Racial and ethnic differences in the use of high-volume hospitals and surgeons.
ABSTRACT To examine racial/ethnic differences in the use of high-volume hospitals and surgeons for 10 surgical procedures with documented associations between volume and mortality.
Cross-sectional regression analysis.
New York City area hospital discharge data, 2001-2004.
Adults from 4 racial/ethnic categories (white, black, Asian, and Hispanic) who underwent surgery for cancer (breast, colorectal, gastric, lung, or pancreatic resection), cardiovascular disease (coronary artery bypass graft, coronary angioplasty, abdominal aortic aneurysm repair, or carotid endarterectomy), or orthopedic conditions (total hip replacement).
Treatment by a high-volume surgeon at a high-volume hospital.
There were 133 821 patients who underwent 1 of the 10 procedures. For 9 of the 10 procedures, black patients were significantly (P < .05) less likely (after adjustment for sociodemographic characteristics, insurance type, proximity to high-volume providers, and comorbidities) to be operated on by a high-volume surgeon at a high-volume hospital and more likely to be operated on by a low-volume surgeon at a low-volume hospital. Asian and Hispanic patients, respectively, were significantly less likely to use high-volume surgeons at high-volume hospitals for 5 and 4 of the 10 procedures and more likely to use low-volume surgeons at low-volume hospitals for 3 and 5 of the 10 procedures.
Minority patients in New York City are doubly disadvantaged in their surgical care; they are substantially less likely to use both high-volume hospitals and surgeons for procedures with an established volume-mortality association. Better information is needed about which providers minority patients have access to and how they select them.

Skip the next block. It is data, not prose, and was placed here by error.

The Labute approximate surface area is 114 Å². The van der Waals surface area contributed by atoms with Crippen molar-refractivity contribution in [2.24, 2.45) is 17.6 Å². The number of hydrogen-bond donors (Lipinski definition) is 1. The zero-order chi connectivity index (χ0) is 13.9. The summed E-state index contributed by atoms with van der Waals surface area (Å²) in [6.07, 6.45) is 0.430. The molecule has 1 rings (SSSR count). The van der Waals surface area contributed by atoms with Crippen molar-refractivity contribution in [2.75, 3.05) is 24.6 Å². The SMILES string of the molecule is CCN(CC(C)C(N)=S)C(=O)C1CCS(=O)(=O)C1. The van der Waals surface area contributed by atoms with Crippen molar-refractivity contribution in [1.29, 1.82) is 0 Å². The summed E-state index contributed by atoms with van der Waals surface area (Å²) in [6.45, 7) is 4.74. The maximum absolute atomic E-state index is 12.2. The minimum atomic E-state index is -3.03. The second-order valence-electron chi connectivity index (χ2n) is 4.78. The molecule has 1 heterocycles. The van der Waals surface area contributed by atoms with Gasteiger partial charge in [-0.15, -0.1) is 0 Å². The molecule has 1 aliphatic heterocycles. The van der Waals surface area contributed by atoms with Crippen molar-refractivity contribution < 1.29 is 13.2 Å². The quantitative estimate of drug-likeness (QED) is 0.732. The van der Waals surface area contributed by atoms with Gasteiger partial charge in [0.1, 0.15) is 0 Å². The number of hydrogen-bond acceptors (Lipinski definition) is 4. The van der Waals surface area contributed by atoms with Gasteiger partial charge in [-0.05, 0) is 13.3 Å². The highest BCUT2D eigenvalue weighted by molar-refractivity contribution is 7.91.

09/2014; 1(3):171-180. DOI:10.1007/s40615-014-0021-7
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ABSTRACT: For the management of thyroid diseases, there have been few studies aimed at examining the association between disparities and outcomes.09/2014; 140(12). DOI:10.1001/jamaoto.2014.1745
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ABSTRACT: Background As tumor burden increases in colorectal cancer, treatment complexity progresses from colectomy to hepatectomy and lastly to cytoreductive surgery with heated intraperitoneal chemotherapy (CRS-HIPEC). The aim of this study was to evaluate whether disparities exist in the access to progressively more complex surgical treatment options. Methods Patients undergoing surgery for colorectal cancer were grouped by treatment type: group 1 (n = 224) underwent colectomy for nonmetastatic disease, group 2 (n = 112) underwent hepatectomy for liver metastasis, and group 3 (n = 112) underwent CRS-HIPEC for carcinomatosis. Results Whites were predominant in the HIPEC group (71.4 %) compared to the hepatectomy (67.9 %) and colectomy (57.6 %) groups (p = 0.025). The majority of the privately insured patients were in the HIPEC group (70.5 %) compared to the hepatectomy (56.2 %) and colectomy (30.4 %) groups (p p p = 0.0503) on average per year. The HIPEC cohort contained a higher proportion of English speakers (90.2 %) than the other groups (hepatectomy 87.9 %, colectomy 85.3 %); however, this difference was not statistically significant (p = 0.43). Conclusions CRS-HIPEC is not accessed equally across all socioeconomic groups. Patients undergoing HIPEC were most often white, English speaking, and privately insured; had a higher mean income; and had traveled the greatest distances on average to access surgical care.Annals of Surgical Oncology 11/2014; 22(5). DOI:10.1245/s10434-014-4220-6 · 3.94 Impact Factor